MIA: Encyclopedia of Marxism: Glossary of People
Shachtman, Max (1904-1972)
Leader in the American Communist Party and a founder and leader of the American Trotskyist movement. He split from the SWP in 1940 because of differences over the characterization of the Soviet Union. In 1958 he joined the Socialist Party. See the Max Shachtman Internet Archive and Socialism from below in the United States, by Milton Fisk.
Shaginyan, Marietta (1888-1982)
Soviet writer and Lenin Prize winner, was an artist with broad philosophical and social views. Her collections of verse, plays, adventure stories ("Mess-Mend", 1923-1925) etc., and a novel (Hydroelectric Plant, 1931) were written after Shaginyan had lived quite some time at the construction site of the Dzor Power Station in Armenia. She also wrote the Ulyanov Family tetralogy (1937-1968) about V.I. Lenin, various articles, literary portraits, memoirs: The Man and the Times (1980), etc. (from A New Life Begun: Prose, Poetry and Essays of the 1920s - 1930s, Progress Publishers, 1987)
Few of Shaginyan's writings have been translated into English. For a small collection, see the Marietta Shaginyan pages in the Women and Marxism section.
Rahman, Shamsur (1929-2006)
Shamsur Rahman, widely recognised as the unofficial "poet laureate" of Bangladesh, authored nearly 100 books, of which more than sixty are collections of poems. Rahman won a number of highly prestigious awards including the Bangla Academy Award in 1969, Ekushey Padak in 1977 and the Swadhinata Award in 1991. He chaired a national committee of editors, writers and artists dedicated to resisting fundamentalist forces opposed to individualism and democracy.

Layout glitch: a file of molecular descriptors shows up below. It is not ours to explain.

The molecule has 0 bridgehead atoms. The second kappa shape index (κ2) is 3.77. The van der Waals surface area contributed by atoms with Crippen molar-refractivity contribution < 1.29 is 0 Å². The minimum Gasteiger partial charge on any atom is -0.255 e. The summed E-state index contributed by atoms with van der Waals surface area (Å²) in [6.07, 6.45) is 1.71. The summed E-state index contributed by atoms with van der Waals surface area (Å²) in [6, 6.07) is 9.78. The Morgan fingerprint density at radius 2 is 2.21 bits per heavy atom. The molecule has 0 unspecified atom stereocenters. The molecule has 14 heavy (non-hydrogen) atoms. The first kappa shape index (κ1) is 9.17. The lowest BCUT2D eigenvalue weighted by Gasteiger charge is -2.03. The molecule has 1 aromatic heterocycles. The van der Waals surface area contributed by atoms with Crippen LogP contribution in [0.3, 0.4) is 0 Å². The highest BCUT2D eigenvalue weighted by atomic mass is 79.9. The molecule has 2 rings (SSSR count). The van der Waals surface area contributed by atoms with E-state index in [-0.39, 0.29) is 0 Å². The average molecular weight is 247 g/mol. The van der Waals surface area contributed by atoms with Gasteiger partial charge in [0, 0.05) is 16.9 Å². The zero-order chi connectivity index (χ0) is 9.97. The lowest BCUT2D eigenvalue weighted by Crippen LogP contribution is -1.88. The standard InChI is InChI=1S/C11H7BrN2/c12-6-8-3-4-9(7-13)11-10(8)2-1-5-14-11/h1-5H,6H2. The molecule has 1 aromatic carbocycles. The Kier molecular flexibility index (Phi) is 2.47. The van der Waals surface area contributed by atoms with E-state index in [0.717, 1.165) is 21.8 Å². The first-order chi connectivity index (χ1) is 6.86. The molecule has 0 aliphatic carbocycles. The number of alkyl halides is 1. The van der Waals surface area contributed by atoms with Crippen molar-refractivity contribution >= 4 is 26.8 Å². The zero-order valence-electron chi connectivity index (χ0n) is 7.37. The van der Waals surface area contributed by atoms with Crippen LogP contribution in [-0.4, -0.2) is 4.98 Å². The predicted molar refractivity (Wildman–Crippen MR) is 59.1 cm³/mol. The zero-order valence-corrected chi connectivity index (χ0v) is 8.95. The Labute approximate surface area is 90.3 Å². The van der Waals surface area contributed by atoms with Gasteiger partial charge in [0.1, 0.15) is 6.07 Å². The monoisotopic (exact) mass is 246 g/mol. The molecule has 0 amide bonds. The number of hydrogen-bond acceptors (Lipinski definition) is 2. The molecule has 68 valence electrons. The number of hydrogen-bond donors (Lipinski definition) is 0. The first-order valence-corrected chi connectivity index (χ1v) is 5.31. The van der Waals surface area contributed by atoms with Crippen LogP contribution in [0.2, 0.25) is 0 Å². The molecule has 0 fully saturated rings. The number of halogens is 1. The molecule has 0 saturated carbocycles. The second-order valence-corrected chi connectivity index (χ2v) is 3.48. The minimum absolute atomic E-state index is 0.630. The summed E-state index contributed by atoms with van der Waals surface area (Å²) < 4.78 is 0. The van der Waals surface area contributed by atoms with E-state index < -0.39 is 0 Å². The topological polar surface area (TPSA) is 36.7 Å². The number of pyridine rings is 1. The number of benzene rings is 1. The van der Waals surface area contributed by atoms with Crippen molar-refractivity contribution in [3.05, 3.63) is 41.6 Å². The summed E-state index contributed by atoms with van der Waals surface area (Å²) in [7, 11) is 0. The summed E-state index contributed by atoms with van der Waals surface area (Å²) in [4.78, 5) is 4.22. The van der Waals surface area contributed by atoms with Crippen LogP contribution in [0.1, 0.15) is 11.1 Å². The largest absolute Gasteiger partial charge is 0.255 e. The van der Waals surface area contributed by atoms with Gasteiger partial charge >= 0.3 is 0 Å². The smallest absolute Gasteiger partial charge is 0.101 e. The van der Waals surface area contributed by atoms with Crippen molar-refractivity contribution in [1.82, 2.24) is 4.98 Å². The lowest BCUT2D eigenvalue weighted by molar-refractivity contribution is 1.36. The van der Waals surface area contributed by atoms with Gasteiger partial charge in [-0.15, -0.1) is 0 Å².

In early 1999 he had narrowly survived a murderous attempt on his life allegedly by the members of the religious extremist Harkat-ul-Jihad-al-Islam. It was understandably a plot to kill at least 28 prominent Bangladeshi intellectuals.
He popularised modern Bangla poetry among the general masses of Bangladesh like none else by giving expression to their multifaceted emotions about the country, its people and their language. He will be remembered by the posterity just not for his literary output but also for his role in the liberation war and championing of human values, democratic rights and opposition to hatred based on religious identities under extremely trying conditions till he breathed his last.
Further Reading: Shamsur Rahman Archive
Foremost leader of the CPA from 1929 when Sharkey and Moxon received Comintern support to remove Kavanagh and implement the "social-fascist" policy. Jailed in 1949 for "sedition". Wavered in the period of the Sino-Soviet split. Although he was General Secretary at this time, his influence in the Party had declined, and Sharkey was on the side-lines by 1962.
Shastri, Onkarnath Verma (1908– c.2000)
Party pseudonym: Sharma.
Born Allahabad, the son of Lalta Prasad. Educated Kashi Vidyapith, Benares. Joined the Civil Disobedience movement and jailed in 1932. Became a Socialist. Leader, Kashi Vidyapith party. Member, Communist Party, 1935-36. Editor, Samaj, 1937-38. Formed Bolshevik-Leninist Party of the United Provinces and Bihar, 1939. Attended clandestine conference of Ceylonese and Indian Trotskyists in Ceylon, 1941. Founding leader, Bolshevik Leninist Party of India, 1942. Jailed, 1942-45. Broke with BLPI, 1945. Joined Bolshevik Mazdoor Party, 1946. General Secretary, Mazdoor Trotskyist Party, 1947. Formed Revolutionary Workers Party, 1948. Joined Congress, 1953. Supported Indira Gandhi during the “Emergency” in the ‘seventies. He never married.